A DAY AT THE RACES


The rough narrow racetrack through the rice fields was lined with thousands of people; illegal betting was rife, dozens of makeshift food stalls were selling Fanta and nasi jingo, and I had just escaped being trampled to death by a pair of magnificently decorated bull buffaloes

We were at Negara in West Bali, watching the famous buffalo races or ‘Makepung’. The sport, which is said to have originated as a simple ploughing contest, was introduced by migrants from the island of Madura and is staged every year between July and November. Despite my near-death experience at the side of the track, the non-existent safety measures, the lack of First Aid facilities, the unfathomable race rules, and the absence of Portaloos and a beer tent, this was a truly thrilling and spectacular event. A loud jingling of bells heralded the next wave of contestants and, once again, the crowd leapt out of the way and the ground shook as two more buffaloes thundered around the corner. 

The contest features Bali’s sleekest, most handsome water buffaloes, and the winning bulls then go to stud, based on the theory that fast bulls can also plough fast. Teams are divided into two clubs, from the eastern and western sides of the Ijo Gading River, and as many as 200 buffalo may take part. Each race is comprised of two pairs of bulls running against each other at speeds of up to 60 kilometres per hour around an erratic 2-kilometre track. Each pair is hitched to a gaily painted wooden chariot, driven by a precariously-balanced whip-happy jockey.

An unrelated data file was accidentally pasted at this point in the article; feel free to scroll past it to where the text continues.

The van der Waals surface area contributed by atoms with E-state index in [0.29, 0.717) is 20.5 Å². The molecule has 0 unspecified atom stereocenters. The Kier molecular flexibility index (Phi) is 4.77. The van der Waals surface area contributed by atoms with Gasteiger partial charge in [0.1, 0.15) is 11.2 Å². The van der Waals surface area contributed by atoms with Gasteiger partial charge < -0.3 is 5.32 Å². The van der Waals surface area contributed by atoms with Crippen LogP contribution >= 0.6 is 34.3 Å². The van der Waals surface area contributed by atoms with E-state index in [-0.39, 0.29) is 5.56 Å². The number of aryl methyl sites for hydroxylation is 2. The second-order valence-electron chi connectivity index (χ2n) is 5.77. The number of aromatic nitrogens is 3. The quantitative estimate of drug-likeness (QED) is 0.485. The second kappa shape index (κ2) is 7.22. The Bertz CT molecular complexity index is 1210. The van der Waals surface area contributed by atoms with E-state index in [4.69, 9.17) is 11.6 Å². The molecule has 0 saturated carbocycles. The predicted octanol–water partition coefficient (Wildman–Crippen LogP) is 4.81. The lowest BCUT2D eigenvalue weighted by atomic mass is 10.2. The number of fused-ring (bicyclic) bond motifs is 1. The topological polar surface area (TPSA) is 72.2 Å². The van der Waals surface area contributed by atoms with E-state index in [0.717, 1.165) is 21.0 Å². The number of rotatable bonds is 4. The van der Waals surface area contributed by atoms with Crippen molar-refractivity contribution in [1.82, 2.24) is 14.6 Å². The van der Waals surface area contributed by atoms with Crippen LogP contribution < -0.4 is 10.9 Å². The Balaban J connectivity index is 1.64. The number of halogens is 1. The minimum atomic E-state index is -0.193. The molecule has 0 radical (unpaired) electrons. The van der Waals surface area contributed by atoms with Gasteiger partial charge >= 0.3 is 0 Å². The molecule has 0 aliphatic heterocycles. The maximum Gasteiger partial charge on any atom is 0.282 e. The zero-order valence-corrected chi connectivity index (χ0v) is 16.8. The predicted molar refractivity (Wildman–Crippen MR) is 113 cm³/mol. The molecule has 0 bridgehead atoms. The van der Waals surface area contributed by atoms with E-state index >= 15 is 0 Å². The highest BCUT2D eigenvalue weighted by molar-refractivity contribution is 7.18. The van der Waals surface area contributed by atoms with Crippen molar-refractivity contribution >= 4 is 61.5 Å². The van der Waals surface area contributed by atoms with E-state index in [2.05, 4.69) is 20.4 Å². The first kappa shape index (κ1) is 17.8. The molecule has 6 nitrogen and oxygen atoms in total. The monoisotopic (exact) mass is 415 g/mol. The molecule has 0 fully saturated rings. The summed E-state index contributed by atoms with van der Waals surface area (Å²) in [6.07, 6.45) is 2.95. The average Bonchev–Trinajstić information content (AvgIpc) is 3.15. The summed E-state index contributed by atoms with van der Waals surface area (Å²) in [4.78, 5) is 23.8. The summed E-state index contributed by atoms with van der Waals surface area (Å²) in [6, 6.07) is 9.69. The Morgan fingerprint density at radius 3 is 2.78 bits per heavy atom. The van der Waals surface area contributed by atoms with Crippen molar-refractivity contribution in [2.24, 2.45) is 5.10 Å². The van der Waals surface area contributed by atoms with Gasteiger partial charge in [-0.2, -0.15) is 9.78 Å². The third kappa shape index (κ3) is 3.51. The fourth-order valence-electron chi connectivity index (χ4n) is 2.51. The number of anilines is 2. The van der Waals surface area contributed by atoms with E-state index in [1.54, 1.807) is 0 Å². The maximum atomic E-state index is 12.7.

In the days leading up to the races, the bulls are fed up to 50 eggs per day; they are given herbal potions, massaged and sung to sleep. Apparently, before the start of each race, chilli paste is applied to each animal’s anus to give it that extra push.

Festooned with strings of bells, silks and decorative harness, every winning team gains a point for its club, with the most stylish contenders picking up bonus points for the splendour of their presentation. The event is full of hilarity and mirth as jockeys are catapulted out of their carts and the occasional tourist is pulled out of the path of the speeding participants.

As the races drew to a close, we walked over to a special area where the buffaloes were resting and feeding after their exertion. We stroked their gentle faces and watched them being unharnessed from their carts and coaxed into large open trucks for the journey home. One man loaded his wife and kids into one of the little chariots and led his triumphant team home by foot.

 

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